BEGINNERS GUIDE: RIDING YOUR FIRST TRAIL

 

 

BEGGINERS GUIDE FOR TRAIL RIDING

 

As we all know, dirt bike racing is not always an easy, all happy ending scenarios. Sooner or later, a rider will eventually fall over and get injured. The thrill and adrenaline rush on these races are hard to resist that is why some riders are being reckless which results in some pretty nasty outcomes. These outcomes are not limited on the bike but o the rider as well. As for trail riding, it has less of the rush compared to dirt bike racing but there are still problems involved on it. These problems will always be present; you just need to figure out how to handle them.

To help you overcome these problems, here are 10 tips of things you need to know in trail riding.

 

  1. Don’t buy a bike.
  • Most riders go out there and buy the machine and almost without fail this will be the wrong bike. If you’ve come used to riding a 1000cc plus sports bike, you will be convinced that having a big bike is what you need. You will thus go out there and buy a 450cc full on enduro bike like the Yamaha WR450F above, or even worse a converted 450 crosser. Start in small scale then make your way up as you make progress.

 

  1. Take advice.
  • If you have friends who are into dirt bike for a long time, it is best to ask for their advices because it might help you to be better and avoid any unnecessary fails. They might give you some tips on how to ride smooth and how to overcome different stages and environments of every track.

  1. Join a club.
  • Being in a group with a shared interest is both fun and educational. Not only will you be able to get an idea of what bikes they are using and why, you’ll find out where they ride, where is legal, where isn’t and you’ll get a chance to go out on rides with them. And as time will come, they may be your future best buds.

 

  1. It’s not motocross.
  • To sum up, trail riding is having fun on a dirt bike. You can go and spend time with your fellow riders and generally going back to being a teenager, just practically having fun. It is not racing, it’s not competitive and it’s definitely not going as fast as you can through sensitive landscapes.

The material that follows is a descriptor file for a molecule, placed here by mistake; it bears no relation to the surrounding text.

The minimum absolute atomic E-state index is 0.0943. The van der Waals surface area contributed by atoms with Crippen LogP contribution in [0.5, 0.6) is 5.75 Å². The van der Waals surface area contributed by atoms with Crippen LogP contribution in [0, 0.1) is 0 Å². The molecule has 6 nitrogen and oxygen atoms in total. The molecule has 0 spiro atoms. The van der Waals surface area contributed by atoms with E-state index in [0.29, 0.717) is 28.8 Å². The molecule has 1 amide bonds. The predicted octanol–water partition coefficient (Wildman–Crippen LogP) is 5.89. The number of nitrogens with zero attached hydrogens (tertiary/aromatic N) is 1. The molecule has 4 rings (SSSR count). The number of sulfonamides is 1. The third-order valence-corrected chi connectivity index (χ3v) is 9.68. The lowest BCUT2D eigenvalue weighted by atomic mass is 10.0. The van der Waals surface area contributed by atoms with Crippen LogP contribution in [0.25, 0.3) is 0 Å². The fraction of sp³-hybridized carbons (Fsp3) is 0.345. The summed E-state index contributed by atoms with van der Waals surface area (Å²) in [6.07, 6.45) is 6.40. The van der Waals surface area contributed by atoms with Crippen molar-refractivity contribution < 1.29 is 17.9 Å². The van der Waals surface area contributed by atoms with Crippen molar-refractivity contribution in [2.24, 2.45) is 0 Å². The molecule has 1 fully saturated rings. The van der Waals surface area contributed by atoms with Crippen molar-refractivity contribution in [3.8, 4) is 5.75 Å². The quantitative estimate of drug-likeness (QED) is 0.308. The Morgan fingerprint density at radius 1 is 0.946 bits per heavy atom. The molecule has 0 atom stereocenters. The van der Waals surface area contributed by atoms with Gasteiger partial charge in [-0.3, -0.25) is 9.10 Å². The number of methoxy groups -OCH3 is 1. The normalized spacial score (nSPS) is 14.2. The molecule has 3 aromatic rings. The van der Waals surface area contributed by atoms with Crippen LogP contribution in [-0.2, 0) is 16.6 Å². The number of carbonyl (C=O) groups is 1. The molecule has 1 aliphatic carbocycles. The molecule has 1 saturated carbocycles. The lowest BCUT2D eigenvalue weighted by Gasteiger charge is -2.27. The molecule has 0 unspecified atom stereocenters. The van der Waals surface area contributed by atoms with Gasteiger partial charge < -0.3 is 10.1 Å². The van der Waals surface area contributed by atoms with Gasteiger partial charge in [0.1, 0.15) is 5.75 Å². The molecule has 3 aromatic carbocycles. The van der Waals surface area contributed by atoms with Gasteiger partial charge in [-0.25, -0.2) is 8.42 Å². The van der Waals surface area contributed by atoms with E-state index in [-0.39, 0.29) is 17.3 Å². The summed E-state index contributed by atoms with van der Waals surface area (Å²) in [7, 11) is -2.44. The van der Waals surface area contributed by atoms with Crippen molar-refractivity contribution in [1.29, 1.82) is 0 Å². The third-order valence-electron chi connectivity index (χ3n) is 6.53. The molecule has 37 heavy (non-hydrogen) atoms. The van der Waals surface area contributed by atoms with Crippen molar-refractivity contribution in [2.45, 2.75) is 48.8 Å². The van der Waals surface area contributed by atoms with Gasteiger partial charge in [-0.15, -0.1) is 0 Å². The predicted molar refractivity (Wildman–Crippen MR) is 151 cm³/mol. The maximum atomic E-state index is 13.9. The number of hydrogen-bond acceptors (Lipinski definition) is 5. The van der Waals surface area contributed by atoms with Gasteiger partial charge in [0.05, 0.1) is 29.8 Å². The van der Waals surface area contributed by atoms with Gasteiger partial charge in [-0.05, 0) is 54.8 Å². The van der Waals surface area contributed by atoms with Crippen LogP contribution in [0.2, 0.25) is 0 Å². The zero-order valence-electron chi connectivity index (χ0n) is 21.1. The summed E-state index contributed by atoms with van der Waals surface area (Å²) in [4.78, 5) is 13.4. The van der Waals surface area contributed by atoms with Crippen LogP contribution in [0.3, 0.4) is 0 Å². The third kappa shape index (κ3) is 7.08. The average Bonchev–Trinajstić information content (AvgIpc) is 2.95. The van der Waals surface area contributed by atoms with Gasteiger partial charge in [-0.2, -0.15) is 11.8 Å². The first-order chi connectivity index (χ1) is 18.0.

1. Introduce yourself.
  • When you are on your first try in trail riding, don’t be shy to introduce yourself to the run leader and tell them you are a novice and haven’t much off road experience. Also tell about your abilities, strengths and weaknesses as they will help you in any way they can. Let the leader also know about your medical conditions if there are any.

 

  1. It is not about the bike.
  • It is not important to have a brand new bike on your trail riding. Though there will be guys on new machines, the majority will have bought second-hand and had their bikes a while. As long as your bike is reliable and can handle the terrain that your club rides. Just don’t go on a full BMWF800GS when the rest of the guys are on lightweight.

 

  1. Embrace Failure.
  • If you genuinely can’t get up a steep hill or rocky climb, don’t be afraid to admit defeat and let somebody else help you or ride the bike up for you. It will take time and practice. Don’t get frustrated.

 

  1. No nails please
  • Don’t turn up on a bike with known faults. Make sure you’ve got a full fuel tank, a proper silencer that does not sound like a Harley on straight pipes oh and maybe the correct plug spanner – bikes getting drowned in river crossings is not uncommon, and if you can’t get the plug out yourself, you won’t get the water out! If your bike is running inner tubes in the tyres – which it probably is – it might be a good idea to learn how to change a tube out in the middle of nowhere.

  1. Gear Up.
  • When riding a bike, whether it is racing or trail riding, it is important to have the proper gears to protect yourselves. A good helmet, proper boots, riding trousers, body armour of some sort, knee and elbow pads (these may be integral to some jackets and trousers). It is not necessary to buy the most expensive gears, just make sure of the quality of the product.

 

  1. Track it.

A good way of tracking routes so you can ride them again are phone Apps such as Strava, Endomondo and others that will do the same at little or no cost and then you can transfer them to an old fashioned map. This apps however drain the power of your battery really quick, so you may need to fit a proper mount and docking point to your bike.

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